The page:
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Brain Science Behind The Aha Moment

by Sheron Long on October 10, 2013

Nebish with lightbulb overhead, illustrating the brain science behind the aha moment

Don’t bother me. I’m having an aha moment!
© iStockphoto

What Do Aha Moments Feel Like?

Flex your brain and you may find out. Look at these three words. What’s another word that can combine with each word and produce a familiar compound or a two-word phrase?

loser  /  throat  /  spot   

Here’s another:

show  /  life  /  row

Try some harder examples, knowing that the word you think of can combine at the beginning or the end of the words in the set:

crab  /  pine  /  sauce

fence  /  card  /  master

When you came up with a solution,* was it sudden and obvious? If so, you probably experienced an aha moment and found the solution by insight.

What Do Aha Moments Look Like in Your Brain?

Researchers John Kounios, Professor of Psychology at Drexel University, and Mark Jung-Beeman, Associate Professor of Psychology at Northwestern University, have long been interested in how the brain performs when it solves problems analytically or, conversely, by insight.

In an insight solution, the professors expected an “Aha!” when the brain connects known concepts in new ways to get to the solution. And, if insight solutions and non-insight solutions are different cognitive processes, they knew the underlying brain activity would look different as well.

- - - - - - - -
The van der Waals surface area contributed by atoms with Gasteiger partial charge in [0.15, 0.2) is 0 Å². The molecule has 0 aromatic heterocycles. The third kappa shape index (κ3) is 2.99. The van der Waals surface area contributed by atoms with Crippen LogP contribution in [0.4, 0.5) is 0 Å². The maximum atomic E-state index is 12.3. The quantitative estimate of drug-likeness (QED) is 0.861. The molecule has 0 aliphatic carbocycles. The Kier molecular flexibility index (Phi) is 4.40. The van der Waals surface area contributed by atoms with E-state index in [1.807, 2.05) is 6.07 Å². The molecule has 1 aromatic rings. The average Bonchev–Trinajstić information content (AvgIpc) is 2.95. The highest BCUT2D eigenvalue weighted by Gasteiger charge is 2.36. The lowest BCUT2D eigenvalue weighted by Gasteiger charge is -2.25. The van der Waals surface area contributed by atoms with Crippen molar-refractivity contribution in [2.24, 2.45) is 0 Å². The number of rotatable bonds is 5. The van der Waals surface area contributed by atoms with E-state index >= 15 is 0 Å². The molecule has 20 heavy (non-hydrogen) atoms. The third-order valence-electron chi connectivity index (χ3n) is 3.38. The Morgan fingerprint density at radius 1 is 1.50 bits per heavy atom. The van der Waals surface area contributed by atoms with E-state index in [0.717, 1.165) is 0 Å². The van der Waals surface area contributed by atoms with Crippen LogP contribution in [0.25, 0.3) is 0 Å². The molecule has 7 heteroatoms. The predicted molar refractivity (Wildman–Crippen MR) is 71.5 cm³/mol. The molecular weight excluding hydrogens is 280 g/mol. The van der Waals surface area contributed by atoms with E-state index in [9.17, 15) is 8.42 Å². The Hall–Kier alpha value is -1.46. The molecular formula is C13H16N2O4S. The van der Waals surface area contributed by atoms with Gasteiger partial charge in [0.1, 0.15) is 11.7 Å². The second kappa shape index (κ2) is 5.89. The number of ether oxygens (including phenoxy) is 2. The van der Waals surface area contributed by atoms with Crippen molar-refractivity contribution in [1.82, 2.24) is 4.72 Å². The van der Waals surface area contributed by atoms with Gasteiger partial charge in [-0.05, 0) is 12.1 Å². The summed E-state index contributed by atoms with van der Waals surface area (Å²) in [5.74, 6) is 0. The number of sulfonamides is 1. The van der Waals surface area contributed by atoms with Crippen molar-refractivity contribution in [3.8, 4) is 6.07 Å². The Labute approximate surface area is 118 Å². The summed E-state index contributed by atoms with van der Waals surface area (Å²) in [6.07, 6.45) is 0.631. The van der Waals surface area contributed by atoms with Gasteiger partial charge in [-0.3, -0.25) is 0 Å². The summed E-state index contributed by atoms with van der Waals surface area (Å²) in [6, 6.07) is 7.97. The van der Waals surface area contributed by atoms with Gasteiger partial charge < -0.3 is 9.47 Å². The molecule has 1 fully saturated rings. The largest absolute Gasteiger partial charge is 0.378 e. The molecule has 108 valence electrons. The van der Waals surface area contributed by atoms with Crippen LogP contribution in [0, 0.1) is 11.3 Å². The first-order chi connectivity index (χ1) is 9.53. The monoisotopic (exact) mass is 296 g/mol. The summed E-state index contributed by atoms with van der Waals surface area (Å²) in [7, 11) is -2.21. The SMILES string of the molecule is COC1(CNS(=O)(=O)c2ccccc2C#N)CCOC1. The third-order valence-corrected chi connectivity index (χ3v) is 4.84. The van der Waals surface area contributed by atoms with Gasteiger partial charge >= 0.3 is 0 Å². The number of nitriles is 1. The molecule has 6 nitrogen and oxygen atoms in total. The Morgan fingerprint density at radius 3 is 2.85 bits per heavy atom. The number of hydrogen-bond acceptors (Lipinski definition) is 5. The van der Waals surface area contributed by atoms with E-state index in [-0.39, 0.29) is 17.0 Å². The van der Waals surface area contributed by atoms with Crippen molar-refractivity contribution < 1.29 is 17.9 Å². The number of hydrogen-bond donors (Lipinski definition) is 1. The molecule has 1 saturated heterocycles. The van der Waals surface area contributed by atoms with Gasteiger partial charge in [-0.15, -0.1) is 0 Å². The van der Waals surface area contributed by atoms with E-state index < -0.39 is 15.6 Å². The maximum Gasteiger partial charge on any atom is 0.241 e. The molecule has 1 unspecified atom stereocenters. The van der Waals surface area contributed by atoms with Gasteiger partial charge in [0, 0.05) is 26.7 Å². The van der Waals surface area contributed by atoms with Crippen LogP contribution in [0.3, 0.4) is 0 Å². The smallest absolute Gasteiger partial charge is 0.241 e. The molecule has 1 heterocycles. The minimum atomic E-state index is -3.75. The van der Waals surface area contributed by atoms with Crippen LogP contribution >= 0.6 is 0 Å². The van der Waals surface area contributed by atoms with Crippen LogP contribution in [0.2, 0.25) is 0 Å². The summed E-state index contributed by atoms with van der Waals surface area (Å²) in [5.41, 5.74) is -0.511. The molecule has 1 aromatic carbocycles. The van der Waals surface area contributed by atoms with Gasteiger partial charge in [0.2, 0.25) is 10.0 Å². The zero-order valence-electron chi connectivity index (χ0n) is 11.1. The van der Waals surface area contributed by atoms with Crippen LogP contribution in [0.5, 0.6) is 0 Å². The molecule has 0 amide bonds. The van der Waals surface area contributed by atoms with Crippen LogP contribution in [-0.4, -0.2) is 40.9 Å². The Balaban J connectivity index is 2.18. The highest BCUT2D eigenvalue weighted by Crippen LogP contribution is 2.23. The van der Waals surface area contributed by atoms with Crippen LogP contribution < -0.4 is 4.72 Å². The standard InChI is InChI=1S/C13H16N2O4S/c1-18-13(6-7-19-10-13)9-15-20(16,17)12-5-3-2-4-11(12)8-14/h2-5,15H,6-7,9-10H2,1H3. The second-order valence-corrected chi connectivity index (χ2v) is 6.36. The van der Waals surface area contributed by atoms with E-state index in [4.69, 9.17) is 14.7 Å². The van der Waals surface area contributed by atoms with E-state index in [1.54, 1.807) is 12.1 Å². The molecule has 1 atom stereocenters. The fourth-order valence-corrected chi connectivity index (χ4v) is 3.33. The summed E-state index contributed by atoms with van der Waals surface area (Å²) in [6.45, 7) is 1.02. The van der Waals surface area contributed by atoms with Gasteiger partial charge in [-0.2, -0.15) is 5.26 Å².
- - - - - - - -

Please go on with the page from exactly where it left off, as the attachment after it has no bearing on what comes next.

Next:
In the study:

  • Researchers trained participants in the recognition of an insight.**
    Functional magnetic resolution image showing location of increased brain activity during an aha moment, like those occurring from an insight solution in brain science research

    Figure 1. fMRI, showing area of increased brain activity during an insight solution

  • Participants viewed sets of words, including the ones above. When they found the combining word, they pressed a button and said the solution. They then pressed another button to say whether they found the solution by insight or not.
  • For about one-half of the participants, brain activity was mapped via functional magnetic resonance imaging (fMRI).
  • For the other half, gamma wave power was measured, and comparisons drawn between those who solved the problem by insight and those who did not. Gamma waves are particularly fast, high-frequency brain waves whose power can be measured by electroencephalography (EEG), and changes in power can be shown over time.

The researchers found that insight solutions are a unique cognitive process with a distinct pattern of brain activity. The yellow area below shows the increase in gamma power for people who found the solution by insight (red line) and those who did not (blue line).

Graph, showing results of brain science research into aha moments

Figure 2. Gamma waves increase during an insight solution.
Y-axis shows the power of gamma brain waves. X-axis shows time elapsed in the trial, from prep to display of the prompt (first green dot) to button press signaling the solution (yellow arrow).

Oh, I See

Wow! So that’s what an aha moment looks like when it happens in your brain!